The nervous system triggers our immune response to infection
The body’s immune response to infection has been a vast area of study in the scientific community. Enhancing understanding of how our body fights disease holds great benefits for improving our own ability to fight disease through man-made medicine.
In a recent study, scientists at the Champalimaud Centre for the Unknown and Instituto de Medicina Molecular in Portugal have found that the nervous system and immune system actually work in tandem. Their research shows that neurons located in mucosal tissues have the ability to detect an infection in an organism, and then immediately produce a substance that causes an “adrenaline rush” for the immune cells.
This interaction significantly boosts immune response, as the signal from the neurons causes immune cells to rapidly fight infection and repair tissue damage.
The immune cells that were being studied are innate lymphoid cells (ILCs), specifically ILC2s. “ILCs were discovered very recently, in 2010, but they are very ancient in evolutionary terms. Even lampreys have them!” says Henrique Veiga-Fernandes, lead author of the study. Lampreys are part of a very old animal lineage.
ILC2s produced substances that are necessary to immune responses against parasites. “These cells are normally abundant at barrier sites, such as the gut, lungs and skin, which serve as physical fortresses to the body”, says Veiga-Fernandes.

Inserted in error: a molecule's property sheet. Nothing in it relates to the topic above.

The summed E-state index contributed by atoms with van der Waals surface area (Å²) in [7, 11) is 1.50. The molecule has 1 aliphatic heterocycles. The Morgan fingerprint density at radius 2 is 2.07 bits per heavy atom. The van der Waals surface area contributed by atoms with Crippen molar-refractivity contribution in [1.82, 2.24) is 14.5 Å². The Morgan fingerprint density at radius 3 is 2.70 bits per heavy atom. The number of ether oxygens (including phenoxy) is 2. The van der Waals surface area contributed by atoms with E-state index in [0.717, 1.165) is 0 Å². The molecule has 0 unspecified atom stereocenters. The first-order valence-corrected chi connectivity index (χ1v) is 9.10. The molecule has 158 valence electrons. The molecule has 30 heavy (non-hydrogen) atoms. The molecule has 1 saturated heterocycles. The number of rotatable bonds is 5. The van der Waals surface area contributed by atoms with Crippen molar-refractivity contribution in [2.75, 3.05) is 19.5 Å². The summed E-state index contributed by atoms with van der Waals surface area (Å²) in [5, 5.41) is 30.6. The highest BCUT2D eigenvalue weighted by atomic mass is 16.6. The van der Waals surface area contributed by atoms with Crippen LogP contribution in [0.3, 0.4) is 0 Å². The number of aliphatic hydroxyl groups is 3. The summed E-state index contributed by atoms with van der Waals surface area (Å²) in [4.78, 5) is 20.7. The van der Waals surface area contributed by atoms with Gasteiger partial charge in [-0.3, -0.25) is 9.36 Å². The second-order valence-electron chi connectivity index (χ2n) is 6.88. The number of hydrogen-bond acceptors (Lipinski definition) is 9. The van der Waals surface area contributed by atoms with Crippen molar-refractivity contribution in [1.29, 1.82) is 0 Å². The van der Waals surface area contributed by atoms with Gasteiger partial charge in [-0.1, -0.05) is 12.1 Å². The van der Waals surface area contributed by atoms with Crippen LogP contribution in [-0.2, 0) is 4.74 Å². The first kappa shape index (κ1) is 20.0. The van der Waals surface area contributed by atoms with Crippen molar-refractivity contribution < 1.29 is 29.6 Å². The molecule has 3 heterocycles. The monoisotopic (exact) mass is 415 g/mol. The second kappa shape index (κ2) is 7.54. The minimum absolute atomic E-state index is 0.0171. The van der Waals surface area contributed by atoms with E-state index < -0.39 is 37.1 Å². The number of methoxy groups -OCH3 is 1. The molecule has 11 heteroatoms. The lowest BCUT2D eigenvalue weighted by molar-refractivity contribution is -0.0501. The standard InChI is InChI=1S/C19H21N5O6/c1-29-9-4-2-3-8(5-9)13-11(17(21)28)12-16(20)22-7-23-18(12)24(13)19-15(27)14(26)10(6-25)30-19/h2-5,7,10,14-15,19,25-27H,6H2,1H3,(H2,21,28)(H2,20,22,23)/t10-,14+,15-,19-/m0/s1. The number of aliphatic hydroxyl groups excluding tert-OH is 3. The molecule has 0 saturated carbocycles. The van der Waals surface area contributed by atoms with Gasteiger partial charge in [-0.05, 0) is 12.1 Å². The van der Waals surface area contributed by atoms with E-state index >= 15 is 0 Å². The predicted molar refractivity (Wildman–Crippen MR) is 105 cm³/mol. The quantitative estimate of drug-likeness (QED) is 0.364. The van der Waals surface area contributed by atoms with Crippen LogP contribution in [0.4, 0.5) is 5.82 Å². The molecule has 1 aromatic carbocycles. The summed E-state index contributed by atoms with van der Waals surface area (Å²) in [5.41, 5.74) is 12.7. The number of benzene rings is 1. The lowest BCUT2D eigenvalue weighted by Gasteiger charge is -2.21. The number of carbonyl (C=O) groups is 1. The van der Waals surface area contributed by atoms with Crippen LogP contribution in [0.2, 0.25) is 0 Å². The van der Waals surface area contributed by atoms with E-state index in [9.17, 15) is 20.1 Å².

In their study, the researchers found that these ILC2s were unable to use protective actions against infections if the ability for them to be connected to their neurons was removed.
The study discovered “two big novelties,” says Veiga-Fernandes. The first “is that neurons define the immune cells’ function. Nobody could have imagined that the nervous system coordinates, commands and controls the immune response throughout the whole organism.” Second, he says, “it’s one of the fastest and most powerful immune reactions we have ever seen.” The immune response is induced by neurons in a matter of minutes.
Diving deeper, the researchers found that ILC2s have receptors to a neuronal stimulus known as neuromedin U (NMU). Neurons are the only cells that produce large amounts of NMU, which led the researchers to realize that only neurons could be sending this signal to the ILC2s. They confirmed this by infecting mice with no NMU receptors with a parasite, and observed that these mice were unable to fight of the infection that control mice had no problem neutralizing.
Another big finding was that the neurons are able to detect secretions from parasites infecting an organism, which causes them to produce large quantities of NMU. The NMU then acts on the ILC2s, creating a protective response in just minutes.
Although this study was only done in mice, it may have implications for the human immune system as well. “In humans, ILC2s also have NMU receptors,” explains Veiga-Fernandes. “But we are still very far from understanding how we could safely use this neuro-immunological ‘bomb;’ for now, we are at the fundamental research level.”
Nevertheless, further research may lead to us discovering that we too have this incredible connection between our nervous and immune systems.